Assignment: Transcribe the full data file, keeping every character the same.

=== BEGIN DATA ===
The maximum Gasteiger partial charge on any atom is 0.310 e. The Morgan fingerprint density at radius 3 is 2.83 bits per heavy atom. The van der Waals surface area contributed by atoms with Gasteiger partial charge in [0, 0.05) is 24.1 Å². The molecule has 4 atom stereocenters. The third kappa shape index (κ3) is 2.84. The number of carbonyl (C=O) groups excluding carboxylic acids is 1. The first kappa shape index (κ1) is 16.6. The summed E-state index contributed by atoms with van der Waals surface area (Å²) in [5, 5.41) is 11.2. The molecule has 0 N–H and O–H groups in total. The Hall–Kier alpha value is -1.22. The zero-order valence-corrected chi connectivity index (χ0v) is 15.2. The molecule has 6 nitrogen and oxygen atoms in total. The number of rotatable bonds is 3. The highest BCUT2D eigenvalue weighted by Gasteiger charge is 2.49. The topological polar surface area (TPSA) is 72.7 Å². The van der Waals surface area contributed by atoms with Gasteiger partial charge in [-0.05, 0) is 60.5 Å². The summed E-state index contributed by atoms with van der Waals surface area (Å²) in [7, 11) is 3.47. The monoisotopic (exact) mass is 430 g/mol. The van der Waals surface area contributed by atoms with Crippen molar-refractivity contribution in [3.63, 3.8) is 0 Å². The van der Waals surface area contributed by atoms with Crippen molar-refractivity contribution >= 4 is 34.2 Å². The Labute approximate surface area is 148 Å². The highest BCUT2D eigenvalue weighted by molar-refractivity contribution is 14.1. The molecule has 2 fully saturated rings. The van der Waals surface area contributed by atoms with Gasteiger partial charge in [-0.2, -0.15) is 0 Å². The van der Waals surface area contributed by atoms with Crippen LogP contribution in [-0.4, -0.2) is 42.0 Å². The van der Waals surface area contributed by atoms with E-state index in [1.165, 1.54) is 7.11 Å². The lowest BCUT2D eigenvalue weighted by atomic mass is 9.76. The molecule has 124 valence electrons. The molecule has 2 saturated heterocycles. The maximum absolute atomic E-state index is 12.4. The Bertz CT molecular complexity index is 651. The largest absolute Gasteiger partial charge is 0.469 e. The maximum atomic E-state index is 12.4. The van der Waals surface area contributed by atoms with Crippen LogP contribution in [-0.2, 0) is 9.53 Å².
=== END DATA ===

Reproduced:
The maximum Gasteiger partial charge on any atom is 0.310 e. The Morgan fingerprint density at radius 3 is 2.83 bits per heavy atom. The van der Waals surface area contributed by atoms with Gasteiger partial charge in [0, 0.05) is 24.1 Å². The molecule has 4 atom stereocenters. The third kappa shape index (κ3) is 2.84. The number of carbonyl (C=O) groups excluding carboxylic acids is 1. The first kappa shape index (κ1) is 16.6. The summed E-state index contributed by atoms with van der Waals surface area (Å²) in [5, 5.41) is 11.2. The molecule has 0 N–H and O–H groups in total. The Hall–Kier alpha value is -1.22. The zero-order valence-corrected chi connectivity index (χ0v) is 15.2. The molecule has 6 nitrogen and oxygen atoms in total. The number of rotatable bonds is 3. The highest BCUT2D eigenvalue weighted by Gasteiger charge is 2.49. The topological polar surface area (TPSA) is 72.7 Å². The van der Waals surface area contributed by atoms with Gasteiger partial charge in [-0.05, 0) is 60.5 Å². The summed E-state index contributed by atoms with van der Waals surface area (Å²) in [7, 11) is 3.47. The monoisotopic (exact) mass is 430 g/mol. The van der Waals surface area contributed by atoms with Crippen molar-refractivity contribution in [3.63, 3.8) is 0 Å². The van der Waals surface area contributed by atoms with Crippen molar-refractivity contribution >= 4 is 34.2 Å². The Labute approximate surface area is 148 Å². The highest BCUT2D eigenvalue weighted by molar-refractivity contribution is 14.1. The molecule has 2 fully saturated rings. The van der Waals surface area contributed by atoms with Gasteiger partial charge in [-0.2, -0.15) is 0 Å². The van der Waals surface area contributed by atoms with Crippen LogP contribution in [-0.4, -0.2) is 42.0 Å². The van der Waals surface area contributed by atoms with E-state index in [1.165, 1.54) is 7.11 Å². The lowest BCUT2D eigenvalue weighted by atomic mass is 9.76. The molecule has 124 valence electrons. The molecule has 2 saturated heterocycles. The maximum absolute atomic E-state index is 12.4. The Bertz CT molecular complexity index is 651. The largest absolute Gasteiger partial charge is 0.469 e. The maximum atomic E-state index is 12.4. The van der Waals surface area contributed by atoms with Crippen LogP contribution in [-0.2, 0) is 9.53 Å².